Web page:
Another hard-fought by-election is due to take place next month, after the Conservatives won the Hartlepool contest in May.
Labour will again be forced to defend a seat in the North of England which they stand a high chance of losing, though this time some believe they have even worse chances of holding it.
The by-election will take place in the Batley and Spen constituency, in West Yorkshire, which Labour has held since 1997.
Why will there be a by-election?
There will be a by-election in Batley and Spen because the constituency’s current MP has to step down from her current role to take on the job of West Yorkshire metro mayor.
Tracy Brabin won the first West Yorkshire Mayoral election with 310,923 votes, it was announced yesterday.
The West Yorkshire mayoral role includes the powers of Police and Crime Commissioner, which cannot be held by a sitting MP.
This is unlike the role of South Yorkshire mayor, held by Brabin’s Labour colleague Dan Jarvis, who retains his Barnsley seat as well as the mayoral office in a dual role.
Sadiq Khan and Andy Burnham both had to step down from their seats as MPs to take on their current roles as mayors of Greater London and Greater Manchester, respectively.
When will the by-election take place?
The Batley and Spen by-election will take place on 1 July.
The by-election process is formally started when the chief whip from the party of the MP stepping down moves a motion in parliament, this is then generally accepted by the house.
Who is the favourite to win?
According to the most recent polling, we are set for a third shock by-election result since May, following on from Chesham and Amersham earlier this month, and Hartlepool last month.
The Tories look set to recover after the recent setback though, with Labour at risk of another shock-loss in a once relatively safe seat.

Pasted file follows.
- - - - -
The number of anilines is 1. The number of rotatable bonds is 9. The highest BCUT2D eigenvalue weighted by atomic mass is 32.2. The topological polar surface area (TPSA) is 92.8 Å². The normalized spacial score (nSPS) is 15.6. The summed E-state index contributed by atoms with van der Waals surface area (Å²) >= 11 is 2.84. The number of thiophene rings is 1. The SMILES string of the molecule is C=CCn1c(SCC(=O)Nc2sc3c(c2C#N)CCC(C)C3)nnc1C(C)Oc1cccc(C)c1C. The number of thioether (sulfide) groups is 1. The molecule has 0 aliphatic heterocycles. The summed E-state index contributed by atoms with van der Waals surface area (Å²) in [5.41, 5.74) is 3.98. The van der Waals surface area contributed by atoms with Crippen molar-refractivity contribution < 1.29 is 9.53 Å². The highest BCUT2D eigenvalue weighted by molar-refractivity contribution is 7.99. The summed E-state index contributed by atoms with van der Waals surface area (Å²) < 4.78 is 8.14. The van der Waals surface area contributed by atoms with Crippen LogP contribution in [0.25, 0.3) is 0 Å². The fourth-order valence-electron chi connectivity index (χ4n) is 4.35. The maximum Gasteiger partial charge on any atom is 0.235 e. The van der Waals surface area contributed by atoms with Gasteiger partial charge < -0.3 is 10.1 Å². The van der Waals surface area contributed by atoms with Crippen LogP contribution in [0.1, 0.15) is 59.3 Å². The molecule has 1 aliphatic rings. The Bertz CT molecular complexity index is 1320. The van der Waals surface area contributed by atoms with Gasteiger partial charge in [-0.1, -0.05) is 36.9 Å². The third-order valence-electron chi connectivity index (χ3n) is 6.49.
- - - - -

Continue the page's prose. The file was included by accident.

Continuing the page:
Labour’s candidate Kim Leadbeater was drafted in to fight the by-election, but despite a strong campaign seems to be falling behind.
A new poll by Survation puts the Conservatives on 47 per cent in Batley and Spen, with Labour on 41.
Here are the results of the poll:
– Ryan Stephenson, Conservative - 47%
– Kim Leadbeater, Labour - 41%
– George Galloway, Workers Party - 6%
– Tom Gordon, Liberal Democrats - 3%
– Other - 2%
Concerns expressed by many in the Labour party seem to be baring out, as the Conservative candidate, Ryan Stephenson, takes a fairly strong lead in this first poll.
Unlike the recent Hartlepool by-election though, the poll shows that smaller parties pulling voters away from Labour could be the deciding factor here.
Unlike in 2019, when the pro-Brexit vote was split between Conservatives, Brexit Party and a local independent party, now the ‘left’ vote is split.
The poll puts George Galloway’s Workers Party on 6 per cent, after the former MP and reality show contestant has waged a highly visible campaign centered around supporting Palestinian rights.
The Liberal Democrats, who have elected councillors in one of the constituency’s wards, are polling just 3 per cent.
None of the numerous smaller party candidates, including a number of far-right extremist Jayda Fransen, had enough support to be picked up in the polling.
What were the 2019 general election results?
Judging by the results at the last general election in 2019, Batley and Spen will be a difficult hold for Labour.
Like many places in the North of England, Labour managed to hold on in Batley and Spen in 2019, but this might only have been because another party attracted a significant number of votes which might otherwise have gone to the Conservatives.
Unlike many of these places though, like Hartlepool and Hull, it wasn’t the Brexit Party who split the vote to keep the Tories out, but a local party, the Heavy Woolen District.
Here are the results from the 2019 general election
Labour, Tracy Brabin – 22,594, 42.7 per cent Conservative, Mark Brooks – 19,069, 36.0 per cent Heavy Woollen District Independents, Paul Halloran – 6,432 12.2 per cent Liberal Democrats, John Lawson – 2,462, 4.7 per cent Brexit Party, Clive Minihan – 1,678, 3.2 per cent Green, Ty Akram – 692, 1.3 per cent